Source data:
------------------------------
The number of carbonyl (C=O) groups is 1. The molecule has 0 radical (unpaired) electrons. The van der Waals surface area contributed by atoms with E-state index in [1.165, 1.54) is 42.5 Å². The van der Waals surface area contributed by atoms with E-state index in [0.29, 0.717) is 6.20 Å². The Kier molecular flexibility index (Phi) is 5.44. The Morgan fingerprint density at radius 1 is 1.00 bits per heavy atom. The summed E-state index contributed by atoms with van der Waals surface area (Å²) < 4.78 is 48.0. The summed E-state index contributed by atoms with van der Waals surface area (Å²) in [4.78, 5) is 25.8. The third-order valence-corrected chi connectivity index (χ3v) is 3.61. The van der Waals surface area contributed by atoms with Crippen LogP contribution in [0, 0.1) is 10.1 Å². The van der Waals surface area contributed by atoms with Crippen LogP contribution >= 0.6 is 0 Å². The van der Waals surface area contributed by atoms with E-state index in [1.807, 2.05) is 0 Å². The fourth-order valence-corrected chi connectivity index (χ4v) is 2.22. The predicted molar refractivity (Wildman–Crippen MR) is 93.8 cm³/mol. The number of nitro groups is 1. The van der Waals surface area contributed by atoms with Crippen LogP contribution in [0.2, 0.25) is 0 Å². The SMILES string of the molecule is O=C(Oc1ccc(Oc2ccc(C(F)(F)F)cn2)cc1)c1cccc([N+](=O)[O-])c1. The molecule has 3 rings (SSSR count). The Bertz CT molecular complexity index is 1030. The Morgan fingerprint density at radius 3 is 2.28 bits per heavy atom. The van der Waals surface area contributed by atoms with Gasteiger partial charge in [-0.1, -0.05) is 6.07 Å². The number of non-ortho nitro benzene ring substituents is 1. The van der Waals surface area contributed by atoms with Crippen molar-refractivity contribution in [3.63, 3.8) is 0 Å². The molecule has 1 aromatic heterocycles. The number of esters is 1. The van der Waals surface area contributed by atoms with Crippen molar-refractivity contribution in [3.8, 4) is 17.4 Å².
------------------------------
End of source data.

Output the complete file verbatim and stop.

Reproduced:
The number of carbonyl (C=O) groups is 1. The molecule has 0 radical (unpaired) electrons. The van der Waals surface area contributed by atoms with E-state index in [1.165, 1.54) is 42.5 Å². The van der Waals surface area contributed by atoms with E-state index in [0.29, 0.717) is 6.20 Å². The Kier molecular flexibility index (Phi) is 5.44. The Morgan fingerprint density at radius 1 is 1.00 bits per heavy atom. The summed E-state index contributed by atoms with van der Waals surface area (Å²) < 4.78 is 48.0. The summed E-state index contributed by atoms with van der Waals surface area (Å²) in [4.78, 5) is 25.8. The third-order valence-corrected chi connectivity index (χ3v) is 3.61. The van der Waals surface area contributed by atoms with Crippen LogP contribution in [0, 0.1) is 10.1 Å². The van der Waals surface area contributed by atoms with Crippen LogP contribution >= 0.6 is 0 Å². The van der Waals surface area contributed by atoms with E-state index in [1.807, 2.05) is 0 Å². The fourth-order valence-corrected chi connectivity index (χ4v) is 2.22. The predicted molar refractivity (Wildman–Crippen MR) is 93.8 cm³/mol. The number of nitro groups is 1. The van der Waals surface area contributed by atoms with Crippen LogP contribution in [0.2, 0.25) is 0 Å². The SMILES string of the molecule is O=C(Oc1ccc(Oc2ccc(C(F)(F)F)cn2)cc1)c1cccc([N+](=O)[O-])c1. The molecule has 3 rings (SSSR count). The Bertz CT molecular complexity index is 1030. The Morgan fingerprint density at radius 3 is 2.28 bits per heavy atom. The van der Waals surface area contributed by atoms with Gasteiger partial charge in [-0.1, -0.05) is 6.07 Å². The number of non-ortho nitro benzene ring substituents is 1. The van der Waals surface area contributed by atoms with Crippen molar-refractivity contribution in [3.63, 3.8) is 0 Å². The molecule has 1 aromatic heterocycles. The number of esters is 1. The van der Waals surface area contributed by atoms with Crippen molar-refractivity contribution in [3.8, 4) is 17.4 Å².